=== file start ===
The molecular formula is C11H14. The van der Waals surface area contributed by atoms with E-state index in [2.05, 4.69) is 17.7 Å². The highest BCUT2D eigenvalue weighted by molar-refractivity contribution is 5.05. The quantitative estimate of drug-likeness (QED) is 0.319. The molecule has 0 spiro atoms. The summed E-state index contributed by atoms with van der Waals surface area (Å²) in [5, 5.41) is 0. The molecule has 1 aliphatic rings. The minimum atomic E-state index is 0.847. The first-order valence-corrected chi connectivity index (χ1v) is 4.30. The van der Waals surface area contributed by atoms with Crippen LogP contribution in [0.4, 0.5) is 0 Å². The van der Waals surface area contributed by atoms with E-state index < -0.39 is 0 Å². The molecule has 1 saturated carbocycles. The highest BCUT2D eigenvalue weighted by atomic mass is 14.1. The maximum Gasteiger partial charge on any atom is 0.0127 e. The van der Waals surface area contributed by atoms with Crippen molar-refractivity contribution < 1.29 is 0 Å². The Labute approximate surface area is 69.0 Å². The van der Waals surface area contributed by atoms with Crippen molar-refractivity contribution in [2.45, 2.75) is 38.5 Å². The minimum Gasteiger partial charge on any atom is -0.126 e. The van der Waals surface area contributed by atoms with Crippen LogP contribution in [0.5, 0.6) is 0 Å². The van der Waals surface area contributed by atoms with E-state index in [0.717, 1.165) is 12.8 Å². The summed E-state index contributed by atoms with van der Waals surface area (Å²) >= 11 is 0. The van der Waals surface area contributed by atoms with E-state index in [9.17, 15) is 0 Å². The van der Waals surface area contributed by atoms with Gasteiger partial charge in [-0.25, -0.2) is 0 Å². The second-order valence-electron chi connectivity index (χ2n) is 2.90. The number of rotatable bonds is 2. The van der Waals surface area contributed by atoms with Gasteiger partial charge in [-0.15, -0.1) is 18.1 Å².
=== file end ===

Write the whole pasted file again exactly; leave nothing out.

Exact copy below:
The molecular formula is C11H14. The van der Waals surface area contributed by atoms with E-state index in [2.05, 4.69) is 17.7 Å². The highest BCUT2D eigenvalue weighted by molar-refractivity contribution is 5.05. The quantitative estimate of drug-likeness (QED) is 0.319. The molecule has 0 spiro atoms. The summed E-state index contributed by atoms with van der Waals surface area (Å²) in [5, 5.41) is 0. The molecule has 1 aliphatic rings. The minimum atomic E-state index is 0.847. The first-order valence-corrected chi connectivity index (χ1v) is 4.30. The van der Waals surface area contributed by atoms with Crippen LogP contribution in [0.4, 0.5) is 0 Å². The van der Waals surface area contributed by atoms with E-state index < -0.39 is 0 Å². The molecule has 1 saturated carbocycles. The highest BCUT2D eigenvalue weighted by atomic mass is 14.1. The maximum Gasteiger partial charge on any atom is 0.0127 e. The van der Waals surface area contributed by atoms with Crippen molar-refractivity contribution < 1.29 is 0 Å². The Labute approximate surface area is 69.0 Å². The van der Waals surface area contributed by atoms with Crippen molar-refractivity contribution in [2.45, 2.75) is 38.5 Å². The minimum Gasteiger partial charge on any atom is -0.126 e. The van der Waals surface area contributed by atoms with Crippen LogP contribution in [0.5, 0.6) is 0 Å². The van der Waals surface area contributed by atoms with E-state index in [0.717, 1.165) is 12.8 Å². The summed E-state index contributed by atoms with van der Waals surface area (Å²) >= 11 is 0. The van der Waals surface area contributed by atoms with E-state index in [9.17, 15) is 0 Å². The van der Waals surface area contributed by atoms with Gasteiger partial charge in [-0.25, -0.2) is 0 Å². The second-order valence-electron chi connectivity index (χ2n) is 2.90. The number of rotatable bonds is 2. The van der Waals surface area contributed by atoms with Gasteiger partial charge in [-0.15, -0.1) is 18.1 Å².